The Department of Biochemical Engineering is in a unique position to offer tuition, research opportunities in internationally recognised laboratories and an appreciation of the multidisciplinary nature of Synthetic Biology research.
Students on this new MRes programme undertake a major research project where topics can be chosen spanning the expertise in six departments across UCL.
Student / staff ratios › 51 staff › 49 taught students › 121 research students
(Student / staff ratio correct as of current prospectus)
This is a list of titles of research projects available to students on the MRes Synthetic Biology programme in 2015/2016
- Engineering the human microbiota: design and construction of robust therapeutic delivery devices
- Direct cell reprogramming using microfluidic chips
- Design of calcineurin variants containing unnatural amino acids to determine how the phosphatase is targeted during synaptic plasticity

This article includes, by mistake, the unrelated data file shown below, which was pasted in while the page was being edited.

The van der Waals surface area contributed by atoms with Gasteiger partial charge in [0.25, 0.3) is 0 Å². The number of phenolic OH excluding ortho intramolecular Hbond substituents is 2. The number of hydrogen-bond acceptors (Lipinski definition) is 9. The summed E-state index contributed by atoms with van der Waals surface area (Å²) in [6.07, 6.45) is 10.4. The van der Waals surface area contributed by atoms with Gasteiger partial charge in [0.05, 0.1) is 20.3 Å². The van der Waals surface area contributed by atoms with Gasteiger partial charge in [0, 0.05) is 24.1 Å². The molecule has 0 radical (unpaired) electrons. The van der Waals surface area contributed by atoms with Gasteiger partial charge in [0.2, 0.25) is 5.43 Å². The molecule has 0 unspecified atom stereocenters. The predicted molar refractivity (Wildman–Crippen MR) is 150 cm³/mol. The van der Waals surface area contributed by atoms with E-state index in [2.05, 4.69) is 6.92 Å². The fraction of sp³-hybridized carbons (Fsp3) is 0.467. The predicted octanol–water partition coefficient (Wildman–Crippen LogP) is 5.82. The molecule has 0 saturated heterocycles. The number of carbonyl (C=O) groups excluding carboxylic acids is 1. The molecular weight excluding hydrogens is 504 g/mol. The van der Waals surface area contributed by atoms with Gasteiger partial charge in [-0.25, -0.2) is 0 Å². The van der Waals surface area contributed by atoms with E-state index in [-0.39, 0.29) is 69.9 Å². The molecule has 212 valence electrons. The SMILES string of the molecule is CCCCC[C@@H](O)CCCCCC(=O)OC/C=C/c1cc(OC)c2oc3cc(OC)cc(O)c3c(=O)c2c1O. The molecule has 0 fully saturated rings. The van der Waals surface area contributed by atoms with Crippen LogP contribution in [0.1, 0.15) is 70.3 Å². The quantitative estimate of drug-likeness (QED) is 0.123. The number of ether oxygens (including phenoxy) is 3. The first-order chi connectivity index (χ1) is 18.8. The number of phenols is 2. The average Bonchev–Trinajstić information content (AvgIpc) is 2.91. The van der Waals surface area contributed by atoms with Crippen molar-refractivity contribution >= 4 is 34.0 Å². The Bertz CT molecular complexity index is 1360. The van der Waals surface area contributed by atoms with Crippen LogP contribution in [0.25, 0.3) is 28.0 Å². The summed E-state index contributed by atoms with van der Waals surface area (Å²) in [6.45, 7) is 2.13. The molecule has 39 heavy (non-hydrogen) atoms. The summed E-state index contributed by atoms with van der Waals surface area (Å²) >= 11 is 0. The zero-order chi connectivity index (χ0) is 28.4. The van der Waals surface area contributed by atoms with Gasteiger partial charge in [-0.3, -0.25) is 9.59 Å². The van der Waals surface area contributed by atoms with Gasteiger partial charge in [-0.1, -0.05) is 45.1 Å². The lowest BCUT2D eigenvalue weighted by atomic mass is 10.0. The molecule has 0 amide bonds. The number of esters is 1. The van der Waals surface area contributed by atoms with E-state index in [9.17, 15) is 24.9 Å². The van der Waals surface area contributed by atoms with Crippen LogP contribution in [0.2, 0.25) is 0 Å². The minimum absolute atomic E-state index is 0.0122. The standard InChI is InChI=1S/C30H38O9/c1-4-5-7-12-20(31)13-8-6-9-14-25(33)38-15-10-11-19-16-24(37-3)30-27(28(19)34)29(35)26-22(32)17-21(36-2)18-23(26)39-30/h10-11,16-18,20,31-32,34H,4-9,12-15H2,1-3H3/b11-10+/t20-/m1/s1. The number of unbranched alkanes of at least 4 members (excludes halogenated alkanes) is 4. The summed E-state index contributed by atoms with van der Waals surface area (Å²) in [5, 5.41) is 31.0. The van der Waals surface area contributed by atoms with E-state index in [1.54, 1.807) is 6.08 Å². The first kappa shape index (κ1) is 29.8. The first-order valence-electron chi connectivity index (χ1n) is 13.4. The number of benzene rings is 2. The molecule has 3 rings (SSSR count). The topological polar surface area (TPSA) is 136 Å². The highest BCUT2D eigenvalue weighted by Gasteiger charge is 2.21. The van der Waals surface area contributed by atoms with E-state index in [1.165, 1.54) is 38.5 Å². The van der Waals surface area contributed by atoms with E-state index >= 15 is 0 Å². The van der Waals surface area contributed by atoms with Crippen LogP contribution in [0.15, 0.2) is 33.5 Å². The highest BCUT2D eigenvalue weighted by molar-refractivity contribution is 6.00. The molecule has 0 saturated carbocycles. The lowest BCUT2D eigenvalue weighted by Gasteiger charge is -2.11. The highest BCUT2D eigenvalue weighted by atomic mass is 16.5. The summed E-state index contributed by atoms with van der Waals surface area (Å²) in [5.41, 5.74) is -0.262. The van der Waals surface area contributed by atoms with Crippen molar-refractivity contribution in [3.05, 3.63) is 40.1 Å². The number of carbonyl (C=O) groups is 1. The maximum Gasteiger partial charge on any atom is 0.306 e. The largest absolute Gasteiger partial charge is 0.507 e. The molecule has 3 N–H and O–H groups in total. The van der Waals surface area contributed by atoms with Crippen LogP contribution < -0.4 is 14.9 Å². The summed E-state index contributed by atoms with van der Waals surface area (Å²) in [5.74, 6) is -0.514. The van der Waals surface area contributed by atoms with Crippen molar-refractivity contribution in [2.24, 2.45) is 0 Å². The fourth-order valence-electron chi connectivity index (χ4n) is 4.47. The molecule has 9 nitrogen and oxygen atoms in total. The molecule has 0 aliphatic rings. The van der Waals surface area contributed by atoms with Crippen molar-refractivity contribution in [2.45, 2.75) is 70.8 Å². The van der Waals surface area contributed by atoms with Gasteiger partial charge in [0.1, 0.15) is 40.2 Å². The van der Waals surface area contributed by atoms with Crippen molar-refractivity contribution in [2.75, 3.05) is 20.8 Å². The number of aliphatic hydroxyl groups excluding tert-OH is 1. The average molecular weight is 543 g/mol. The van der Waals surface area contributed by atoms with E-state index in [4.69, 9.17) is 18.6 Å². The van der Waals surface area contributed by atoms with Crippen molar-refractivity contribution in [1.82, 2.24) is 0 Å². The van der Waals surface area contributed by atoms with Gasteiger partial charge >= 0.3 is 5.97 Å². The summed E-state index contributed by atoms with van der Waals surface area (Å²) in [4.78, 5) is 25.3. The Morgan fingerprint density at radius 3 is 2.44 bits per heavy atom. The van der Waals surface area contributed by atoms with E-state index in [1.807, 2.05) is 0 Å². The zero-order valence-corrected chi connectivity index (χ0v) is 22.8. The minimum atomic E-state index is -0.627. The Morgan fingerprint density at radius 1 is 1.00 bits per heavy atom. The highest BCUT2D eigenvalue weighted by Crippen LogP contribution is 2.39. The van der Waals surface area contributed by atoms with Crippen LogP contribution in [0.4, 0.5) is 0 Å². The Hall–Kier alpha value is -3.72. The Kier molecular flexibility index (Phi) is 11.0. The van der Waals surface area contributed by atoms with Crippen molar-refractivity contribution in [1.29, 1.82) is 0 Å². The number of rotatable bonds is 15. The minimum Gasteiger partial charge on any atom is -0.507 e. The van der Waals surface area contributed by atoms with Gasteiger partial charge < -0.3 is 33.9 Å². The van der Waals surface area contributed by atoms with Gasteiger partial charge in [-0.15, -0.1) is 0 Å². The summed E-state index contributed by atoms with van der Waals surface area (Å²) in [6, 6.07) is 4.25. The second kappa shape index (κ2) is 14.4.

- Directed evolution of functional XNA molecules
- Establishing a high-throughput tRNA charging assay
- Properties of electron transfer in a spin labelled phage
- 'Design and construction of rigid phage and viruses of different lengths and widths as molecular wires'
- Making nanorings with toroidal currents from Ouroboros phage
- Engineering Phaeodactylum for biocatalyst production
- Design and use of de novo pathways for alkaloid biosynthesis
- Design of an artificial signaling system
- Repurposing a versatile genetic payload delivery system through refactoring studies
- Expression of firefly luciferace in CHO cells to act as a reported for transcriptional activity of recombinant proteins
- Engineering Synthetic Biology workflows with Antha-Lang
- A DNA-based synthetic channel for the ligand-controlled transport across bilayers
- Genome engineering to intensify productivity of a stable lentiviral ‘super-packaging’ cell line
- Rewiring the Pichia pastoris genome to maximise industrial production of chiral amino alcohols
- Combinatorial directed co-evolution of two enzymes in a novel pathway
- Aminoacylases: the final step in a de novo pathway to antibiotics
- Synthetic genes for modified Honey Bee silk
- Designing and constructing phages for opto-electronic applications
Students undertake modules to the value of 180 credits.
The programme consists of three core modules (60 credits) and an extended research project (120 credits).
- Synthetic Biology
- The Scientific Literature
- Biosciences Research Skills
- There are no optional modules for this programme.